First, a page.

Drawing the sea, finding the marks would be a test of our hand and eye co-ordination, so we set off with a warm up exercise that would help us look more carefully at our subject and less at our paper. Pairing up, we draw each others' portraits with the paper on our heads or way below/away from our regular eye level. These portraits were made with some nerves and some hilarity but all were made and in each case caught a line of hair, shape of eyebrow or curve of cheek that was true to the sitter. If the drawn line followed the eye then the portraits were a true representation of the way the drawer was actively looking as they drew.
Warm up over we got onto the watery bit. Linking up to a big screen we watched various water footage, pieces mainly designed to relax the viewer and some to be used for meditation or even to sleep to. One participant explained that the sound of heavy rain helped them get to sleep and another that they slept better in a thunder storm. The footage included waves, deep sea, waves at the shoreline, rivers rippling, raindrops making ever increasing circles in puddles, waterfalls, bubbles, slowed down rain that looks like snow, drips and bursts.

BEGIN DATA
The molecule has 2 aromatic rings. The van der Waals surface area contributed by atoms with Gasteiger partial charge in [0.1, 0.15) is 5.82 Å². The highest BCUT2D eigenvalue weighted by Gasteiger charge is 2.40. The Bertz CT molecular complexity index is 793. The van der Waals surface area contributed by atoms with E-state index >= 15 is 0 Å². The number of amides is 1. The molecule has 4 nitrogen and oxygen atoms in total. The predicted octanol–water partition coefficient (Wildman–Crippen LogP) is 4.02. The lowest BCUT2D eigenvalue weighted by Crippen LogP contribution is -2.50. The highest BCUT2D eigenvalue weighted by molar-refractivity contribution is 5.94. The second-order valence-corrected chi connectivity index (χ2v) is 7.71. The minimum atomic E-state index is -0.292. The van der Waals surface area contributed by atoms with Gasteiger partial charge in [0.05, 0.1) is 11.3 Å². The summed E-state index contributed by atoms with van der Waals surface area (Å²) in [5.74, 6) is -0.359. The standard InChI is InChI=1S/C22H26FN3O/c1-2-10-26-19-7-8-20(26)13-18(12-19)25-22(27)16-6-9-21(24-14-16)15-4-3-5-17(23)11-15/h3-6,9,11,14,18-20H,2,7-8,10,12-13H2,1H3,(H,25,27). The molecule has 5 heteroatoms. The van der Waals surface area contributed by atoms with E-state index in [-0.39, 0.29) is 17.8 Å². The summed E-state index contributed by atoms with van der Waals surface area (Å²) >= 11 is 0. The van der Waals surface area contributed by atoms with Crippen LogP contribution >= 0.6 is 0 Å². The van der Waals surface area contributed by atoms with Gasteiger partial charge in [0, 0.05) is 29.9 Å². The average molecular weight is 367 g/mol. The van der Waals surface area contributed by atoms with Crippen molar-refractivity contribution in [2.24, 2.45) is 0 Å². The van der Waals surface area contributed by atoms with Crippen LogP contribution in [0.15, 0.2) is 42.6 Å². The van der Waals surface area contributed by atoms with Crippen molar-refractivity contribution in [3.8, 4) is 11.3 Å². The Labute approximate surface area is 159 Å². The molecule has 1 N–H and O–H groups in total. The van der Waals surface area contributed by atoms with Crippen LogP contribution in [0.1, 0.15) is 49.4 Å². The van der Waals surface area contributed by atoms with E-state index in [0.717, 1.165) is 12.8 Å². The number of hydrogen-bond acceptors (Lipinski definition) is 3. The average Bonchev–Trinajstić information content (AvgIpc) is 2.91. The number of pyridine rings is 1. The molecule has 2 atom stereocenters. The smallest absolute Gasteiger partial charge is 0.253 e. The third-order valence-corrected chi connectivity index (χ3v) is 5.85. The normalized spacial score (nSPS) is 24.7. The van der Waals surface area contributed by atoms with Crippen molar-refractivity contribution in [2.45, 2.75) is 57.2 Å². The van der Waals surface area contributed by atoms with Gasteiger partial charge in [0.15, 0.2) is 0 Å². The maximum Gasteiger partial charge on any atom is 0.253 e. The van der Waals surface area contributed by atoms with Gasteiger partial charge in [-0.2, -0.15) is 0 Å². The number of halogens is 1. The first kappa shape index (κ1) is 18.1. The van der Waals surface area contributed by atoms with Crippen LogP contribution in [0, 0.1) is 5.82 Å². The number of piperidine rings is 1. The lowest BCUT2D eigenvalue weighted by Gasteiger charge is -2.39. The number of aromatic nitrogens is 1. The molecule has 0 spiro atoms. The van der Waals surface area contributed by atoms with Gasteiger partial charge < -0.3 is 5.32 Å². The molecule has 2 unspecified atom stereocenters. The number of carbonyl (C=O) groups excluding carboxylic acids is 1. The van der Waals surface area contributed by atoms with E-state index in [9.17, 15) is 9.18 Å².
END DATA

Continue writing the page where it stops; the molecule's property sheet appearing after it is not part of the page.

Marks were made to record the lines that made most impression, then these lines were interpreted into paper cuts. We cut some in coloured card and some in white paper with the intention of using the paper ones as paint stencils. We spent the rest of the sessions arranging and rearranging the shapes onto frieze like strips of paper trying to create different forms of movement, inspired by Matisse’s cutouts.
A directional whoosh, like in the swimming pool frieze
A zero gravity, weightless feeling given by Oceania, the sea and the sky.
We worked with the sun in the windows above and the sound of heavy rain at our backs. We talked about the force of water in a waterfall, standing behind a waterfall and looking through, a dislike of the sea, the weightless feeling water can give, feeling warm and safe in a jacuzi.
‘we don’t get much rain in Blackpool. We get a lot of wind
nothing ever stays for long. Being sheltered by 3 mountain ranges
the wind moves things on. Blackpool has it’s own microclimate
in one day you can see sun, rain, hail and snow.’
'Best bit of the week’
‘This group is what art is really about'